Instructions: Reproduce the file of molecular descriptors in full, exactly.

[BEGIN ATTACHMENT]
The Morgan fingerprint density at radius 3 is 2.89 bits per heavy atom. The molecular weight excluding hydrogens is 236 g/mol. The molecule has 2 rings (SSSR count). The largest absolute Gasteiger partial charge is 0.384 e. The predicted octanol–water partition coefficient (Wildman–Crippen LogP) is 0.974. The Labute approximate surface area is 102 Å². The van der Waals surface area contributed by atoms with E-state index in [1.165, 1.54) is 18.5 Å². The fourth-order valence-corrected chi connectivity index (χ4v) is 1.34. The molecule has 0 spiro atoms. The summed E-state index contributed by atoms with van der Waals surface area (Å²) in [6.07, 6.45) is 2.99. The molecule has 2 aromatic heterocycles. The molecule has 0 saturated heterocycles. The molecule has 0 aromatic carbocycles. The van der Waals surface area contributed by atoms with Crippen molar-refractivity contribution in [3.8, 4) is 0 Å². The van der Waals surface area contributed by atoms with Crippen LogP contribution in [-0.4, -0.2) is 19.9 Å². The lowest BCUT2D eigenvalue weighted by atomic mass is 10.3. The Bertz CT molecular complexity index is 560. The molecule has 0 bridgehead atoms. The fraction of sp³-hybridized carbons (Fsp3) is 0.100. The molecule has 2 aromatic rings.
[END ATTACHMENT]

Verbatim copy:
The Morgan fingerprint density at radius 3 is 2.89 bits per heavy atom. The molecular weight excluding hydrogens is 236 g/mol. The molecule has 2 rings (SSSR count). The largest absolute Gasteiger partial charge is 0.384 e. The predicted octanol–water partition coefficient (Wildman–Crippen LogP) is 0.974. The Labute approximate surface area is 102 Å². The van der Waals surface area contributed by atoms with E-state index in [1.165, 1.54) is 18.5 Å². The fourth-order valence-corrected chi connectivity index (χ4v) is 1.34. The molecule has 0 spiro atoms. The summed E-state index contributed by atoms with van der Waals surface area (Å²) in [6.07, 6.45) is 2.99. The molecule has 2 aromatic heterocycles. The molecule has 0 saturated heterocycles. The molecule has 0 aromatic carbocycles. The van der Waals surface area contributed by atoms with Crippen molar-refractivity contribution in [3.8, 4) is 0 Å². The van der Waals surface area contributed by atoms with Crippen LogP contribution in [-0.4, -0.2) is 19.9 Å². The lowest BCUT2D eigenvalue weighted by atomic mass is 10.3. The Bertz CT molecular complexity index is 560. The molecule has 0 bridgehead atoms. The fraction of sp³-hybridized carbons (Fsp3) is 0.100. The molecule has 2 aromatic rings.